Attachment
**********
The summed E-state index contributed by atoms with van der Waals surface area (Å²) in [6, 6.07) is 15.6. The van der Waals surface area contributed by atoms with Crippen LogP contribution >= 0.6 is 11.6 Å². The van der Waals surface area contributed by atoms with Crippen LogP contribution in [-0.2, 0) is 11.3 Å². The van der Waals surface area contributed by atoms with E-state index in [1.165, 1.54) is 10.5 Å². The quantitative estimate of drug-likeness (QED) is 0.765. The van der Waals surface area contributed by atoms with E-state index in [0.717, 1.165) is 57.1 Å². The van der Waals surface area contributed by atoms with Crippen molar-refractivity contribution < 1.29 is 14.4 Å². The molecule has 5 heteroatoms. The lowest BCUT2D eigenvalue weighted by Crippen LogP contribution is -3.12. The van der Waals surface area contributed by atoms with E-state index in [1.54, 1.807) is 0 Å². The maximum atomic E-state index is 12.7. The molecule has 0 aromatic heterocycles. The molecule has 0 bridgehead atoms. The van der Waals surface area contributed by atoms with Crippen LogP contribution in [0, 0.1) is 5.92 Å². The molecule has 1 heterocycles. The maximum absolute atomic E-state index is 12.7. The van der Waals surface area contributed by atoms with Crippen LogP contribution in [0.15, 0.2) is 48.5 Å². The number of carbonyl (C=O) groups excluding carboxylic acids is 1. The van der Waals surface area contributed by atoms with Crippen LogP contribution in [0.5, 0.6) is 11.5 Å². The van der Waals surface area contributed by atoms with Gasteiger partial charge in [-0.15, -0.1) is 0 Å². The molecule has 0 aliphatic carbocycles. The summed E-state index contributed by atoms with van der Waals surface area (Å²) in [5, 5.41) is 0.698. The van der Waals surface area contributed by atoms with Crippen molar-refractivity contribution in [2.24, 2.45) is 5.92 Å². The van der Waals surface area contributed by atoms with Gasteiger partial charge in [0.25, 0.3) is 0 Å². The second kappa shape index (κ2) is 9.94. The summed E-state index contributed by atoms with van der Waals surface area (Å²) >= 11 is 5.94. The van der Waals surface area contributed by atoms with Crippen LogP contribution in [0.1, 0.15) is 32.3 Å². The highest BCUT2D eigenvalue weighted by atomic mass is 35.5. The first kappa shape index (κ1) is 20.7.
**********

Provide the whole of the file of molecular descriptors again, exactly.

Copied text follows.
The summed E-state index contributed by atoms with van der Waals surface area (Å²) in [6, 6.07) is 15.6. The van der Waals surface area contributed by atoms with Crippen LogP contribution >= 0.6 is 11.6 Å². The van der Waals surface area contributed by atoms with Crippen LogP contribution in [-0.2, 0) is 11.3 Å². The van der Waals surface area contributed by atoms with E-state index in [1.165, 1.54) is 10.5 Å². The quantitative estimate of drug-likeness (QED) is 0.765. The van der Waals surface area contributed by atoms with E-state index in [0.717, 1.165) is 57.1 Å². The van der Waals surface area contributed by atoms with Crippen molar-refractivity contribution < 1.29 is 14.4 Å². The molecule has 5 heteroatoms. The lowest BCUT2D eigenvalue weighted by Crippen LogP contribution is -3.12. The van der Waals surface area contributed by atoms with E-state index in [1.54, 1.807) is 0 Å². The maximum atomic E-state index is 12.7. The molecule has 0 aromatic heterocycles. The molecule has 0 bridgehead atoms. The van der Waals surface area contributed by atoms with Crippen LogP contribution in [0, 0.1) is 5.92 Å². The molecule has 1 heterocycles. The maximum absolute atomic E-state index is 12.7. The van der Waals surface area contributed by atoms with Crippen LogP contribution in [0.15, 0.2) is 48.5 Å². The number of carbonyl (C=O) groups excluding carboxylic acids is 1. The van der Waals surface area contributed by atoms with Crippen LogP contribution in [0.5, 0.6) is 11.5 Å². The van der Waals surface area contributed by atoms with Gasteiger partial charge in [-0.15, -0.1) is 0 Å². The molecule has 0 aliphatic carbocycles. The summed E-state index contributed by atoms with van der Waals surface area (Å²) in [5, 5.41) is 0.698. The van der Waals surface area contributed by atoms with Crippen molar-refractivity contribution in [2.24, 2.45) is 5.92 Å². The van der Waals surface area contributed by atoms with Gasteiger partial charge in [0.25, 0.3) is 0 Å². The second kappa shape index (κ2) is 9.94. The summed E-state index contributed by atoms with van der Waals surface area (Å²) >= 11 is 5.94. The van der Waals surface area contributed by atoms with Crippen LogP contribution in [0.1, 0.15) is 32.3 Å². The highest BCUT2D eigenvalue weighted by atomic mass is 35.5. The first kappa shape index (κ1) is 20.7.